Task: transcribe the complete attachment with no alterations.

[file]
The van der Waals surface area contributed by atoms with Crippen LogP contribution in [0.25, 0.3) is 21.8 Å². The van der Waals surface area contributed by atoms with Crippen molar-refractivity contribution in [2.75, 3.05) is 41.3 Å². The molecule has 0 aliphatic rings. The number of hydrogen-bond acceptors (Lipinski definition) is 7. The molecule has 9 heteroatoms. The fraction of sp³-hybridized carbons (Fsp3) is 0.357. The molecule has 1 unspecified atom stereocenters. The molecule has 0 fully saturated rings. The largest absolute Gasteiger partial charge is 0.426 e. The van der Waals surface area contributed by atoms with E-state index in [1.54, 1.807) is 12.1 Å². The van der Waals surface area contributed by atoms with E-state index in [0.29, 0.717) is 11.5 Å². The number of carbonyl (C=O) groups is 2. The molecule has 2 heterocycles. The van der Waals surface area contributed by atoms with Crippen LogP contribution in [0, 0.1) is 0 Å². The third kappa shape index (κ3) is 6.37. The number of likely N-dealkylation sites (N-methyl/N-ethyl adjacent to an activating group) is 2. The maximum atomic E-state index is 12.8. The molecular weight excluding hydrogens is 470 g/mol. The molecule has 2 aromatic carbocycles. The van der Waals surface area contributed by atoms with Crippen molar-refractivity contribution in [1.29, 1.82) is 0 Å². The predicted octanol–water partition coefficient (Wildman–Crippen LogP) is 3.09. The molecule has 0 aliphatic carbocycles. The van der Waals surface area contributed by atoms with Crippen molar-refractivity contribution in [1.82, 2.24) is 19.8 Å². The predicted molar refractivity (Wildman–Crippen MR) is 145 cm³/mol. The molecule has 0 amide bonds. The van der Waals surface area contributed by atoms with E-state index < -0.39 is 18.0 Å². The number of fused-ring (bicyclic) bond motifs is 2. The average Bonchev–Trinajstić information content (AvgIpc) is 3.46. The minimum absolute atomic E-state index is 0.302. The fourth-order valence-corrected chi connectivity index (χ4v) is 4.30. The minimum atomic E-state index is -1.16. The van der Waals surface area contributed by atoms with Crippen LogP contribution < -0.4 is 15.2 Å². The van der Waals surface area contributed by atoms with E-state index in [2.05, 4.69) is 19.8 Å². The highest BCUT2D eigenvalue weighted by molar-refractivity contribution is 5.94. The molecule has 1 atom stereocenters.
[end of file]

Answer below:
The van der Waals surface area contributed by atoms with Crippen LogP contribution in [0.25, 0.3) is 21.8 Å². The van der Waals surface area contributed by atoms with Crippen molar-refractivity contribution in [2.75, 3.05) is 41.3 Å². The molecule has 0 aliphatic rings. The number of hydrogen-bond acceptors (Lipinski definition) is 7. The molecule has 9 heteroatoms. The fraction of sp³-hybridized carbons (Fsp3) is 0.357. The molecule has 1 unspecified atom stereocenters. The molecule has 0 fully saturated rings. The largest absolute Gasteiger partial charge is 0.426 e. The van der Waals surface area contributed by atoms with E-state index in [1.54, 1.807) is 12.1 Å². The van der Waals surface area contributed by atoms with E-state index in [0.29, 0.717) is 11.5 Å². The number of carbonyl (C=O) groups is 2. The molecule has 2 heterocycles. The van der Waals surface area contributed by atoms with Crippen LogP contribution in [0, 0.1) is 0 Å². The third kappa shape index (κ3) is 6.37. The number of likely N-dealkylation sites (N-methyl/N-ethyl adjacent to an activating group) is 2. The maximum atomic E-state index is 12.8. The molecular weight excluding hydrogens is 470 g/mol. The molecule has 2 aromatic carbocycles. The van der Waals surface area contributed by atoms with Crippen molar-refractivity contribution in [1.29, 1.82) is 0 Å². The predicted octanol–water partition coefficient (Wildman–Crippen LogP) is 3.09. The molecule has 0 aliphatic carbocycles. The van der Waals surface area contributed by atoms with Crippen molar-refractivity contribution in [1.82, 2.24) is 19.8 Å². The predicted molar refractivity (Wildman–Crippen MR) is 145 cm³/mol. The molecule has 0 amide bonds. The van der Waals surface area contributed by atoms with E-state index < -0.39 is 18.0 Å². The number of fused-ring (bicyclic) bond motifs is 2. The average Bonchev–Trinajstić information content (AvgIpc) is 3.46. The minimum absolute atomic E-state index is 0.302. The fourth-order valence-corrected chi connectivity index (χ4v) is 4.30. The minimum atomic E-state index is -1.16. The van der Waals surface area contributed by atoms with Crippen LogP contribution < -0.4 is 15.2 Å². The van der Waals surface area contributed by atoms with E-state index in [2.05, 4.69) is 19.8 Å². The highest BCUT2D eigenvalue weighted by molar-refractivity contribution is 5.94. The molecule has 1 atom stereocenters.